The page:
A dive not to be missed is the Ducomi Pier. The pilings are covered in wild and spectacular color to the point of being garish. Soft coral is dominant. Lionfish seem to be everywhere. The angles of the pilings give great imaging opportunities to the wide-angle photographer.
Every few days the resort runs a trip over to nearby Apo Island. This is where super clear water fans and coral wall junkies get their fix. Hundreds of species of coral inhabit the fringing reef around this small island. While the wall was, of course, spectacular, I found myself enthralled with the sparkling waters of the shallows where species of reef fish too numerous to count danced among the coral crevices and branches in the bright tropical sunshine. I became dizzy with the kaleidoscope of colors. Atop the reef are great baskets of leather coral and sponges. Along the walls brightly colored soft corals branch out into the current. Huge schools of jacks pass by and mantas, and turtles have been known to frequent these walls.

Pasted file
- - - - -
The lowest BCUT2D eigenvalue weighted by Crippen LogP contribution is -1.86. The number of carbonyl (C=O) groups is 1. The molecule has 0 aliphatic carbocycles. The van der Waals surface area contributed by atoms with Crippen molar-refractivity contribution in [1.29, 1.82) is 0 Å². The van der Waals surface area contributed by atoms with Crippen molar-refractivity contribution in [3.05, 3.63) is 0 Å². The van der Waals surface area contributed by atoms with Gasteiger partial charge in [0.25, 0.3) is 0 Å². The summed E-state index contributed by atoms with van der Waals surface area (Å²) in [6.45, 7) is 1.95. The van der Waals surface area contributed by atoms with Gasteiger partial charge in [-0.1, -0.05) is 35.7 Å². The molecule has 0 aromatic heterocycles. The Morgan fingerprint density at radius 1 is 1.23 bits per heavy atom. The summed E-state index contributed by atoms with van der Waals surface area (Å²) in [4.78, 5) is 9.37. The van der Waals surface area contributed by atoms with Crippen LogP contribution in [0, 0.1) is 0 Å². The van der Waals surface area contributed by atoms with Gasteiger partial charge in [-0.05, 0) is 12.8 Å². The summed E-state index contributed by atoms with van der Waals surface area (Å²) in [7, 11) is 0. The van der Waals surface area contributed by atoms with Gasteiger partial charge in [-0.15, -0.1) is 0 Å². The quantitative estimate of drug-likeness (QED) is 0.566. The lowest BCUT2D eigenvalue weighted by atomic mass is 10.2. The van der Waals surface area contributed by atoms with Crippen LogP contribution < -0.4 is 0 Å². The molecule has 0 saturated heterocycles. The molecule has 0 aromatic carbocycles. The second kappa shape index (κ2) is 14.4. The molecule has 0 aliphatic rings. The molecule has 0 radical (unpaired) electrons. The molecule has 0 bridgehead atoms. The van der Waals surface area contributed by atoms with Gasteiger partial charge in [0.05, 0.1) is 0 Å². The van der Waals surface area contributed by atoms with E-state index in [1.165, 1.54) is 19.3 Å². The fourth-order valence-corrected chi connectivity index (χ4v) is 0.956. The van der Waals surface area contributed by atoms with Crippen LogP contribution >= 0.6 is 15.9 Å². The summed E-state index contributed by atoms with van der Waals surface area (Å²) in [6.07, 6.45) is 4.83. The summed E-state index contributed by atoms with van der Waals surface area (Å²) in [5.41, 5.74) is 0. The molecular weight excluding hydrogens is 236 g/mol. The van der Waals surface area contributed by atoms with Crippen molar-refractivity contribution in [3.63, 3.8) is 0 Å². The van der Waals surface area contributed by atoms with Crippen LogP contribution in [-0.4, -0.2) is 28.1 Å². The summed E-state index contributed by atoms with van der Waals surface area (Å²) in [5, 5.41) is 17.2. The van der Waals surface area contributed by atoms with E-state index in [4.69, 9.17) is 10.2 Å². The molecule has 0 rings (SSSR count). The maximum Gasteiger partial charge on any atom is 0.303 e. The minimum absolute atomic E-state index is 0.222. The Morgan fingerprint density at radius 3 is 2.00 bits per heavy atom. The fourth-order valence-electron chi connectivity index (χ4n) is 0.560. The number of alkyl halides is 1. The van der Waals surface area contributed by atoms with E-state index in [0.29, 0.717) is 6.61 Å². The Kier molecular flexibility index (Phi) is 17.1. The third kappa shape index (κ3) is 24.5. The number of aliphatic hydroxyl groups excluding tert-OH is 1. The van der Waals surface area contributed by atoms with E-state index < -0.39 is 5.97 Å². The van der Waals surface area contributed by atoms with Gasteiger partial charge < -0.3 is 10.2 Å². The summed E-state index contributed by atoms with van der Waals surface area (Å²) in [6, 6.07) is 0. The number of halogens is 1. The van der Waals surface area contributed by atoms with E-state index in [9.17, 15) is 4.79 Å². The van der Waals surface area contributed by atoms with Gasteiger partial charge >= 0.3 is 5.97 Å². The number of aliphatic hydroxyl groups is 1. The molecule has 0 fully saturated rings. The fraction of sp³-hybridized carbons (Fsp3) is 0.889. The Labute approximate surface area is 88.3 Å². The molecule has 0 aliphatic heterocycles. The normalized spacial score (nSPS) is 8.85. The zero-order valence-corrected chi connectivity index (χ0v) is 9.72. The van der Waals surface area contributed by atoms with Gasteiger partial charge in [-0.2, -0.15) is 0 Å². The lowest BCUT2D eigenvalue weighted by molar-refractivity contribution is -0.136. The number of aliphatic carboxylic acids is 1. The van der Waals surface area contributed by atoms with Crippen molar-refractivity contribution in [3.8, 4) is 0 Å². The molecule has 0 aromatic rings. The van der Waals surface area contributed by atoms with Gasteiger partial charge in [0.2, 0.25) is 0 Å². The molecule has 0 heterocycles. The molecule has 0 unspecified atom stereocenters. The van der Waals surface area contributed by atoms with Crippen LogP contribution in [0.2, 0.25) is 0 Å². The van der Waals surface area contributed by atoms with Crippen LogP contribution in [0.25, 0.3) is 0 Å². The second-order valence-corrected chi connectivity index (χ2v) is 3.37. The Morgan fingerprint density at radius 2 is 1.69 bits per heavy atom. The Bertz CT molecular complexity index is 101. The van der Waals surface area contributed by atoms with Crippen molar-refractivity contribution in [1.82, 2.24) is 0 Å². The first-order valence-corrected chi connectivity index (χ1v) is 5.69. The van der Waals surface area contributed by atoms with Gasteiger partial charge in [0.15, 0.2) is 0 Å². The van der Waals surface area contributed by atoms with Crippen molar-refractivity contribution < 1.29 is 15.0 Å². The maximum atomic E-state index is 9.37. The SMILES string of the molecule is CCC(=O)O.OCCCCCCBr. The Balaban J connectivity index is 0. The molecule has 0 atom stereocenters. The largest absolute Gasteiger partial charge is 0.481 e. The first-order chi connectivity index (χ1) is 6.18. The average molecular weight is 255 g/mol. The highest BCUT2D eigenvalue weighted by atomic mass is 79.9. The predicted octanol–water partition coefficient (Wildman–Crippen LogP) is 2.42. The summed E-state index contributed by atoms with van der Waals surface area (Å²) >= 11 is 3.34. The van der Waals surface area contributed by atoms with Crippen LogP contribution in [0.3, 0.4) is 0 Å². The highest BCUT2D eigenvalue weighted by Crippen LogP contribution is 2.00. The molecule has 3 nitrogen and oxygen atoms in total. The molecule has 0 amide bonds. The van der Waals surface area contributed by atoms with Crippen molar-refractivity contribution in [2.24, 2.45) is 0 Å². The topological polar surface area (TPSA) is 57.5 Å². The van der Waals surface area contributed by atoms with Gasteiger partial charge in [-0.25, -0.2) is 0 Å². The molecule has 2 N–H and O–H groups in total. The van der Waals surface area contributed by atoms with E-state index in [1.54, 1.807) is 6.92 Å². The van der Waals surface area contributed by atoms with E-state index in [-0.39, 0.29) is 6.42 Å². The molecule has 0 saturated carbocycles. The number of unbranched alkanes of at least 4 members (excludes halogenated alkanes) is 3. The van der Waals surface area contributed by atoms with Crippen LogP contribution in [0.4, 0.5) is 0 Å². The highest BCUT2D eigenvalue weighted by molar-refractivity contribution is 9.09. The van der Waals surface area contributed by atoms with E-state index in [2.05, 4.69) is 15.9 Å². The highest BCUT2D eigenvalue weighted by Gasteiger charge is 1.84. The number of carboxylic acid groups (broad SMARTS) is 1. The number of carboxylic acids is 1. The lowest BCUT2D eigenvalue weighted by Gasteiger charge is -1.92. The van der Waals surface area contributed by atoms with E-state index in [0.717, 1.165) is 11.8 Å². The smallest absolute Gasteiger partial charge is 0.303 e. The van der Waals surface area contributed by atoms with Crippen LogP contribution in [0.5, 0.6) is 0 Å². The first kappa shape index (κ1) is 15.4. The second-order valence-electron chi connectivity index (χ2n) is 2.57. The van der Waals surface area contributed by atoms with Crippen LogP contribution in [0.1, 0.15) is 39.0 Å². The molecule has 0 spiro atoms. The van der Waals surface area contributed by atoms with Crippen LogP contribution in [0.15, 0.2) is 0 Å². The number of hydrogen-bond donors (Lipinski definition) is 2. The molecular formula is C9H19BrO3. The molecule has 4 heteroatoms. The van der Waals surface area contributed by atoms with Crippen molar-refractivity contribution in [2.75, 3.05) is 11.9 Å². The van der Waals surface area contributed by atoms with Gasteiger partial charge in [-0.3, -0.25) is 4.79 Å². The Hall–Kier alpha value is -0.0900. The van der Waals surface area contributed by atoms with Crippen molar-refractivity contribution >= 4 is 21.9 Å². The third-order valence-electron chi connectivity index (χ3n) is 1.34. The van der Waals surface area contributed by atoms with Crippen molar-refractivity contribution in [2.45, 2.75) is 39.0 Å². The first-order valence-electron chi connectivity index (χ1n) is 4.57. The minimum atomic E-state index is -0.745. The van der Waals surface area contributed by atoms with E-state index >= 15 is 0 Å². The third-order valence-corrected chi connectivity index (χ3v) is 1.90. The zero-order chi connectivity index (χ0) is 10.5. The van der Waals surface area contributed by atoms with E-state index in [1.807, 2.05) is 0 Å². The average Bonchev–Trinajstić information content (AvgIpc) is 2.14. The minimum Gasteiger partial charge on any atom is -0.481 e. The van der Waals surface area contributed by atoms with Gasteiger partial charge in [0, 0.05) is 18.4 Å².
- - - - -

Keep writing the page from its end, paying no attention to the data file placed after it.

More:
Our second destination was Atlantis Puerto Galera on the northern end of Mindoro Island. After a short plane ride back to Manila from Dumaguete, Puerto Galera was three-hour trip southward consisting of a two-hour bus ride and a one-hour boat ride.
A good night’s rest and we were off diving again the next morning. We were told at the pre-dive briefing that our first dive site was known as Sinandigan Wall, a steep coral drop off around the point to the east of Atlantis Dive Resort in Sabang near Puerto Galera. Just as we were about to hit the water, the dive master told those carrying cameras to keep our eyes out for one particular section near the top of the wall he affectionately calls “Nudibranch City.” Camera operators quickly checked and rechecked their cameras. We were about to be amazed.
We dropped right down on top of it. In the first 10 minutes I saw over a dozen different types of nudibranchs! Every few feet was another of these striking creatures crawling the reef. With bright neon colors, sometimes in groups of three or four, were several varieties of Chromodoris, Nembrotha and Flabellina. Some were mating, others laying eggs but most just cruising and eating. On dives at Dumaguete I had already been impressed with the number, variety and colors of the nudibranchs and other critters, but this just blew me away.